Bryn Roberts (photo by Randy Cole. Used courtesy of the artist)
Bryn Roberts (photo by Randy Cole. Used courtesy of the artist)

The Bryn Roberts Quartet plays GigSpace on Thursday, November 21, at 8 p.m. It's part of a cross-Canada tour which took them to the Cellar in Vancouver on Nov 15-16, and The West End Cultural Centre in Winnipeg on November 17. The tour continues to the Jazz Bistro in Toronto on Wednesday and Thursday, November 19-20, and the Upstairs Club in Montreal on Friday, November 22.

Pianist Bryn Roberts composes long, lyrical jazz melodies – memorable ones which are expressed through all the musicians in his quartet. You can hear them in his just-released third album, Fables – and when he appears with his all-star quartet at GigSpace on Thursday. That show will feature selections from Fables, as well as older compositions, some standards, and a few surprises.

Roberts grew up in Winnipeg, which is where editor Alayne McGregor caught up with him for a phone conversation on Sunday. He was at his parents' house for a brief stay, as he prepared for a concert that evening – and was a bit worried that a “pretty miserable snow storm” (a standard risk for Winnipeg in November) might affect attendance.

He's in the middle of a Canadian CD release tour which started with two sold-out nights in Vancouver last weekend, and will continue after Winnipeg to Toronto, Ottawa, and finally Montreal. While the CD was officially released in NYC in mid-September, and was briefly showcased in a European tour, this is the first extensive chance for audiences to hear this music.

It's also the first chance for Canadians to hear much of Roberts in many years. In the late 1990s, after he graduated from McGill, he was an important part of the Montreal jazz scene, and released his debut album in 2000 to considerable acclaim and a Montreal Jazz Festival appearance. But in 2001, he moved to New York City, and for most of the last decade his talents have been as much in demand to back up rock stars like Serena Ryder and singer-songwriters like Dar Williams as they are for straight jazz gigs.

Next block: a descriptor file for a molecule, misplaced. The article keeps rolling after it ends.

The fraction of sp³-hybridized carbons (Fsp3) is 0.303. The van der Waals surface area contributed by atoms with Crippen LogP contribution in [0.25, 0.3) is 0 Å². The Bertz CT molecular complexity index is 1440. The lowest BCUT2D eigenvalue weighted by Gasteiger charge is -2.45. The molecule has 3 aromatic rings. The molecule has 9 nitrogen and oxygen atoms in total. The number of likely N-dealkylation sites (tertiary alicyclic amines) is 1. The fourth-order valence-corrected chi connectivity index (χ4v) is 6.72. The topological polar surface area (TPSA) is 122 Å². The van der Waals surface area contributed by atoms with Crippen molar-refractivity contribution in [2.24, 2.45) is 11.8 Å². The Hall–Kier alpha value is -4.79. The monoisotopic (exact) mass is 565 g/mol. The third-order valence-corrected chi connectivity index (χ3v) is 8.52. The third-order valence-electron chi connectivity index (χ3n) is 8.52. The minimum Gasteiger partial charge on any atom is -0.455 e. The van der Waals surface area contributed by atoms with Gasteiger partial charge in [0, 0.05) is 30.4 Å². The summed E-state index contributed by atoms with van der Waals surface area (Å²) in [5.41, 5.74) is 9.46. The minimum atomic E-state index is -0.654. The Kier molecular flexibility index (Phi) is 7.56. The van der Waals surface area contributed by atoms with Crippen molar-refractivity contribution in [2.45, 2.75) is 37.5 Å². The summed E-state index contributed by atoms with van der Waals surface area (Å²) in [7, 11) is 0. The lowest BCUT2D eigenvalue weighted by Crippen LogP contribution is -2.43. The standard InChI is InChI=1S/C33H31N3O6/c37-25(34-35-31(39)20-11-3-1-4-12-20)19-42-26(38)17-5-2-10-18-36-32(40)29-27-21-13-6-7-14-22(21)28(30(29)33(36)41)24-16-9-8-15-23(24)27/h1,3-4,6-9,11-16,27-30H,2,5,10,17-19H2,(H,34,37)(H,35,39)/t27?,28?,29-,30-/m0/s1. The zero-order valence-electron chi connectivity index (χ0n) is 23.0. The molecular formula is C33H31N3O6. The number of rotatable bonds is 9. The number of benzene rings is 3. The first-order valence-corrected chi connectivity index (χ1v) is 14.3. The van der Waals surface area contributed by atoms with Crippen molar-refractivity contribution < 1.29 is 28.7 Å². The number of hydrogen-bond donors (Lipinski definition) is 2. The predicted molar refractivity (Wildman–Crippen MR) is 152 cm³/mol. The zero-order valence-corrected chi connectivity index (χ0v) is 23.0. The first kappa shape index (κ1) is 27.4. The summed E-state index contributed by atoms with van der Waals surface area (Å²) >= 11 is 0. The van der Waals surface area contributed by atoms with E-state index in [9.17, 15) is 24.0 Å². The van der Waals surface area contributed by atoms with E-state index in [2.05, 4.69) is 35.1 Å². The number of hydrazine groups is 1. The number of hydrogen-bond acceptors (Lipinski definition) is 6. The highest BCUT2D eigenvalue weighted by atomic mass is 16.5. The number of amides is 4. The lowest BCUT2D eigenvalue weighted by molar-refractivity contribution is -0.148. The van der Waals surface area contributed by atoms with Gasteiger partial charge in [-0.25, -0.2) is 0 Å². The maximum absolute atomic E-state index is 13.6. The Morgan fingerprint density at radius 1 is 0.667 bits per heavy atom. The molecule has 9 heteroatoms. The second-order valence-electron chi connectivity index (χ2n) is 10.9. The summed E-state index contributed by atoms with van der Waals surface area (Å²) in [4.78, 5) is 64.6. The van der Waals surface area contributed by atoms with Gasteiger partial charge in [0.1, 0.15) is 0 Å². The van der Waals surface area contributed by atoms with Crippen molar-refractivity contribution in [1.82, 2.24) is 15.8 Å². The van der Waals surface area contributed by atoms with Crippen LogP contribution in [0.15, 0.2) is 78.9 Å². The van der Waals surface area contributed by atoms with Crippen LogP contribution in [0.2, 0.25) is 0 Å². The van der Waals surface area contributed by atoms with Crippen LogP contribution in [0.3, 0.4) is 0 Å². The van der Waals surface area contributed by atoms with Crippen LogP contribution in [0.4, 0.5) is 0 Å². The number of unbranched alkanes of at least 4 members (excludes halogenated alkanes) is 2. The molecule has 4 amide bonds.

For this tour, Roberts has brought three notable jazz musicians with him: tenor saxophonist Seamus Blake, a Canadian expat who is highly influential in the NYC jazz scene and a member of John Scofield's “Quiet Band”; Matt Penman, best known to Ottawa audiences as the bassist in the SF Jazz Collective; and German drummer Jochen Rueckert, who has played with musicians like Mark Turner, Marc Copland, Kurt Rosenwinkel, John Abercrombie, and Madeleine Peyroux.

This is an edited version of our conversation: Let's talk about your new album. How long has it been in gestation?

Bryn Roberts: The last record I put out before this was so long ago [2004], and then I spent a long time working as a sideman in all sorts of different groups. I've accompanied singer-songwriters and I've played in rock bands. I played with Serena Ryder for a long time.

I wanted to do something of my own. It started gestating when I went to the Banff Centre for the Arts in January of 2011. So I think that's how I started working on it, and we recorded it last December, 2012. And in September it was finally out. So it was a year and half gestation process.

I went to Banff in the dead of winter to try to just take a little break from all of the sidemen music, because it can be hard to find time to do one's own thing. Especially in New York, where I just had to keep myself so busy constantly with so much different stuff just to keep my head above water. It's a very expensive city. I don't really have the luxury of just being able to play my own music and making some sort of living from that. I have to do lots of different stuff. So I decided to take 11 or 12 days and went to Banff. I managed to have some time to myself and some time where I could sit around and write some music, and it was beautiful. How long did the pieces take to develop? Over what time did you write them?

Roberts: It's hard to say. Some of the things that I started writing then just developed over time. A lot of times you have to road-test music, right? Or you have to play it out live a little bit to see what works and what doesn't. In between 2011 and 2012 I had the opportunity to play a little bit with my own band and check out what worked. As with anything in my life, so much of the stuff is totally last-minute, so I wound up writing a couple of new things right before we recorded in December of 2012. What sound were you aiming for on the album?